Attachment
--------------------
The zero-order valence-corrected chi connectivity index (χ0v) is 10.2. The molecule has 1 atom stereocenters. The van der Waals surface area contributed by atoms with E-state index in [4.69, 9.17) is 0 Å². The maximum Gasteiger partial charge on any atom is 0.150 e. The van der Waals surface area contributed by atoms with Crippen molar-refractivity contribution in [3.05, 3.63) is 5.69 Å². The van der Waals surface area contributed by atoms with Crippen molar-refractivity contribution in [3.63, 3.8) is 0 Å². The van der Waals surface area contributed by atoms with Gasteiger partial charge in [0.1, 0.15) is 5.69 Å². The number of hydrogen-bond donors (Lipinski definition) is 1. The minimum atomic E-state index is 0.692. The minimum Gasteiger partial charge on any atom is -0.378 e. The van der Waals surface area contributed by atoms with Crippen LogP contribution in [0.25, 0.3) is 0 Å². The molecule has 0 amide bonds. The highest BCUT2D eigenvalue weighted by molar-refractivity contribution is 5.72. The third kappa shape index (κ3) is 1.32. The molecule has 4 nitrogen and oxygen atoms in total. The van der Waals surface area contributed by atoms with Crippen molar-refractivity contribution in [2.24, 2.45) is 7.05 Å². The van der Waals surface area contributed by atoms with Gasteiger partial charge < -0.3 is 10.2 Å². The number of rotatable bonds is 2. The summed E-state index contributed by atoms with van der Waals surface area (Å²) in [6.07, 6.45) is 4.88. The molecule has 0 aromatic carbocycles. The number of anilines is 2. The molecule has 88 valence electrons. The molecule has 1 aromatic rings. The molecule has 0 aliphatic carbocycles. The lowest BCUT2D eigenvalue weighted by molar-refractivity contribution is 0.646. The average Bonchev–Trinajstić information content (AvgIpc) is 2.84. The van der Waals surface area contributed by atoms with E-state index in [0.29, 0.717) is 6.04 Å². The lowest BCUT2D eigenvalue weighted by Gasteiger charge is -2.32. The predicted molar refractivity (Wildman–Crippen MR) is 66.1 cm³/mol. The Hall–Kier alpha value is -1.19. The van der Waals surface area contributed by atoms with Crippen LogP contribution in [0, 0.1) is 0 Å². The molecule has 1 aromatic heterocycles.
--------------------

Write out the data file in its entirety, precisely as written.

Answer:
The zero-order valence-corrected chi connectivity index (χ0v) is 10.2. The molecule has 1 atom stereocenters. The van der Waals surface area contributed by atoms with E-state index in [4.69, 9.17) is 0 Å². The maximum Gasteiger partial charge on any atom is 0.150 e. The van der Waals surface area contributed by atoms with Crippen molar-refractivity contribution in [3.05, 3.63) is 5.69 Å². The van der Waals surface area contributed by atoms with Crippen molar-refractivity contribution in [3.63, 3.8) is 0 Å². The van der Waals surface area contributed by atoms with Gasteiger partial charge in [0.1, 0.15) is 5.69 Å². The number of hydrogen-bond donors (Lipinski definition) is 1. The minimum atomic E-state index is 0.692. The minimum Gasteiger partial charge on any atom is -0.378 e. The van der Waals surface area contributed by atoms with Crippen LogP contribution in [0.25, 0.3) is 0 Å². The molecule has 0 amide bonds. The highest BCUT2D eigenvalue weighted by molar-refractivity contribution is 5.72. The third kappa shape index (κ3) is 1.32. The molecule has 4 nitrogen and oxygen atoms in total. The van der Waals surface area contributed by atoms with Crippen molar-refractivity contribution in [2.24, 2.45) is 7.05 Å². The van der Waals surface area contributed by atoms with Gasteiger partial charge < -0.3 is 10.2 Å². The number of rotatable bonds is 2. The summed E-state index contributed by atoms with van der Waals surface area (Å²) in [6.07, 6.45) is 4.88. The molecule has 0 aromatic carbocycles. The number of anilines is 2. The molecule has 88 valence electrons. The molecule has 1 aromatic rings. The molecule has 0 aliphatic carbocycles. The lowest BCUT2D eigenvalue weighted by molar-refractivity contribution is 0.646. The average Bonchev–Trinajstić information content (AvgIpc) is 2.84. The van der Waals surface area contributed by atoms with E-state index in [0.29, 0.717) is 6.04 Å². The lowest BCUT2D eigenvalue weighted by Gasteiger charge is -2.32. The predicted molar refractivity (Wildman–Crippen MR) is 66.1 cm³/mol. The Hall–Kier alpha value is -1.19. The van der Waals surface area contributed by atoms with Crippen LogP contribution in [0, 0.1) is 0 Å². The molecule has 1 aromatic heterocycles.